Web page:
Jesus is on a mission. Blues Brothers fans will not need to think twice about what kind of mission this is: he’s on a mission from God. He’s on a mission to Jerusalem, a mission for the redemption and salvation of the world. We’ve seen signs of this mission every Sunday for months.
* Mary proclaimed God’s mission before Jesus was born, to fill the hungry, to topple the powerful, to exalt the lowly
* After his baptism, Jesus is driven into the desert as part of this mission. There he refuses to be tempted, because that would be a distraction.
* When he returns to Nazareth after withstanding temptation he announces his mission: to bring good news to the poor and proclaim release to the captives, and sight to the blind.
* He comes down from Mt. Tabor and again reminds those around him that he has work to do. He sets his face to Jerusalem.
There are, of course, distractions along the way: the devil, the people in Nazareth who are perplexed, Peter who wants him to stay where he is, and, today, the Pharisees threatening the wrath of Herod. Of course Herod wants to kill Jesus. Jesus, with his teaching of economic justice, his outreach to the poor and powerless and his penchant for healing on the Sabbath. Jesus is a threat not just to the religious authorities but also to the civic authorities. He doesn’t work for Herod’s emperor; his citizenship—his allegiance—is elsewhere. Jesus may be a threat to Herod, but Herod is no threat to Jesus, no matter what the Pharisees may think. You tell that fox that I’m doing my thing, and I’m on a mission. Jesus’ journey to Jerusalem is not about Herod’s plan, but about God’s plan for redemption of the whole world.
The 5PM community has a little art project of creating protest signs as part of our homilies in Lent. Signs for today’s gospel might say: “Stay the Course.” Or “Jerusalem or Bust.”
Jerusalem, Jerusalem, the city that kills its prophets and stones those who are sent to it! Jerusalem is, for Luke, the heart of the Kingdom of God. Jesus says “how often have I desired to gather your children as a hen gathers her brood under her wings” although as of this moment, according to Luke, Jesus has never actually been to Jerusalem. Jerusalem means more than the physical city midway between Egypt and the Euphrates.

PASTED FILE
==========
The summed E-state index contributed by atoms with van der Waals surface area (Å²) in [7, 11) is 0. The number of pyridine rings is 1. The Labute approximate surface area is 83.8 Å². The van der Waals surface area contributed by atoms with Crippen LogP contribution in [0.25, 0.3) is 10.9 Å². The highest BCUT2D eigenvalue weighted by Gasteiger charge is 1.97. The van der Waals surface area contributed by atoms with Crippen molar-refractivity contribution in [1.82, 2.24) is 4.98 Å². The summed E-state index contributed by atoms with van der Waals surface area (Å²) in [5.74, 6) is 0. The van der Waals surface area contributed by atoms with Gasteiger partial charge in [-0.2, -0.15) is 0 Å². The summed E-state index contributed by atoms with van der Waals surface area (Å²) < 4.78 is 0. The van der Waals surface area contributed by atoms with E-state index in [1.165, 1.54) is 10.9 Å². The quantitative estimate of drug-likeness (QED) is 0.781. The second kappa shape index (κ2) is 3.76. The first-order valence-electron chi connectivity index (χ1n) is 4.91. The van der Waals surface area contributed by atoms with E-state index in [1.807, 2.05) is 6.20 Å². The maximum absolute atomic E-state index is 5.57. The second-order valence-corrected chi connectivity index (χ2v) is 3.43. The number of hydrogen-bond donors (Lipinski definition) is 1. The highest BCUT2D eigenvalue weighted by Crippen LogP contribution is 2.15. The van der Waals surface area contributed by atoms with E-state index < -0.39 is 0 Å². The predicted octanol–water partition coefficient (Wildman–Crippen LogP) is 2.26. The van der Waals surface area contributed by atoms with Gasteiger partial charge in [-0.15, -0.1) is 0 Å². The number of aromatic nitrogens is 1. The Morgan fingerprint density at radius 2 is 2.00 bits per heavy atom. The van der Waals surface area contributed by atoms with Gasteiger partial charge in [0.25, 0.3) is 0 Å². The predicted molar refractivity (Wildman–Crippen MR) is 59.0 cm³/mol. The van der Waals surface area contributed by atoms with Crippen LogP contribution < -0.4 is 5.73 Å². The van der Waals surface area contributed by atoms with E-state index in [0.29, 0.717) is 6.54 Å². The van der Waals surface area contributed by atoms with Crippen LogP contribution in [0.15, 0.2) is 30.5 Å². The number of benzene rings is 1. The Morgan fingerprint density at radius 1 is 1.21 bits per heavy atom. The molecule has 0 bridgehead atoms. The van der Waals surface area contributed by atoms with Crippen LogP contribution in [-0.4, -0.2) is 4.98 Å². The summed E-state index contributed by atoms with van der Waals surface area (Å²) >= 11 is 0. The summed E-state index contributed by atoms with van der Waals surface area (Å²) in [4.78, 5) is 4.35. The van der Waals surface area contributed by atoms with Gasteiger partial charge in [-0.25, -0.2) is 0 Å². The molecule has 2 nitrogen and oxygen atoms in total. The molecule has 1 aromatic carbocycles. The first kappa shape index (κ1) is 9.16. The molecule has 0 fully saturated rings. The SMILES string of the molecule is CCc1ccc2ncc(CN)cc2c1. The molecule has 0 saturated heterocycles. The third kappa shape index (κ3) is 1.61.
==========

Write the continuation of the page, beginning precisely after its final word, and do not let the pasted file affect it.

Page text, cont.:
Jerusalem is a center of pain and hope, the heart of the kingdom God came to redeem, the Holy City desperately in need of redemption, as true today as it was in Jesus’ time.
There is a song people sing in Jerusalem, based on Talmudic wisdom:
God gave to the world ten measures of beauty: nine for Jerusalem; one for the world.
God gave to the world, ten measures of pain: nine for Jerusalem, one for the world.
For Jesus, Jerusalem is a particular place. It is also is every place and every time that suffering and joy, sorrow and hope coexist and make us long for God’s redemptive work. Jerusalem, the place where God longs to gather us like a mother hen, is where we are. Jerusalem is that place where, because of our varied and besetting sins, we resist God’s gathering, protective love.
The Syrian poet Nizar Qabbani wrote:
O Jerusalem, fragrant with prophets
The shortest path between heaven and earth…
A beautiful child with burned fingers and downcast eyes…
Your streets are melancholy,
Your minarets are mourning…
O Jerusalem, city of sorrow,
A tear lingering in your eye…
Who will wash your bloody walls?
O Jerusalem, my beloved
Tomorrow, the lemon-trees will blossom;
the olive-trees rejoice.
This could be anywhere. Everywhere.
Jerusalem is the Al-Noor Mosque and the Linwood Mosque in Christchurch, New Zealand. It is the Tree of Life Synagogue in Pittsburgh, and Emanuel AME Church in Charleston. Jerusalem is this country, polarized by hate. Jerusalem is our own spirits caught between the tug of scarcity and generosity, between despair and hope. It is the place where we are overwhelmed by suffering, filled with fear, and aware of our own cavernous longing for peace, a Jerusalem of the heart.
Jerusalem is seeking hope and redemption in places of suffering; it is our own experiences of beauty and courage in the midst of loss. We see it when people respond to disaster by moving toward those in need rather than running away from them, whether they be fire-fighters climbing the World Trade Center towers or Constance and her Companions nursing those struck by yellow fever in nineteenth-century Memphis or our own handful of parishioners who prayed outside the Isdris mosque last Friday.
Maybe we find Jerusalem when sorrow is healed in beautiful music, or in a painting, or a line from a poem, a shadow or a turn of phrase that opens our eyes to beauty in a new way. Maybe we found a bit of Jerusalem at Brother Basil’s funeral yesterday and every time we celebrate that beautiful Easter liturgy in the midst of grief and mourning.
If we think of repentance as turning, consider that that Jerusalem of the heart, that place of suffering and of beauty, of pain and hope, as the direction we turn when we travel with Jesus to the cross. When we are at once filled with sorrow and with hope, this is the place where we have our citizenship. Jerusalem is our center, the heart of who we are as followers of Jesus, the place we need to go to fulfill God’s mission.
Every time we share Eucharist together, we sing the words from Psalm 118 that Jesus quotes in today’s gospel, the hymn sung by generations of God’s people entering the Holy City: Blessed is the one who comes in the name of the Lord, Hosanna! May we be blessed as we travel to Jerusalem.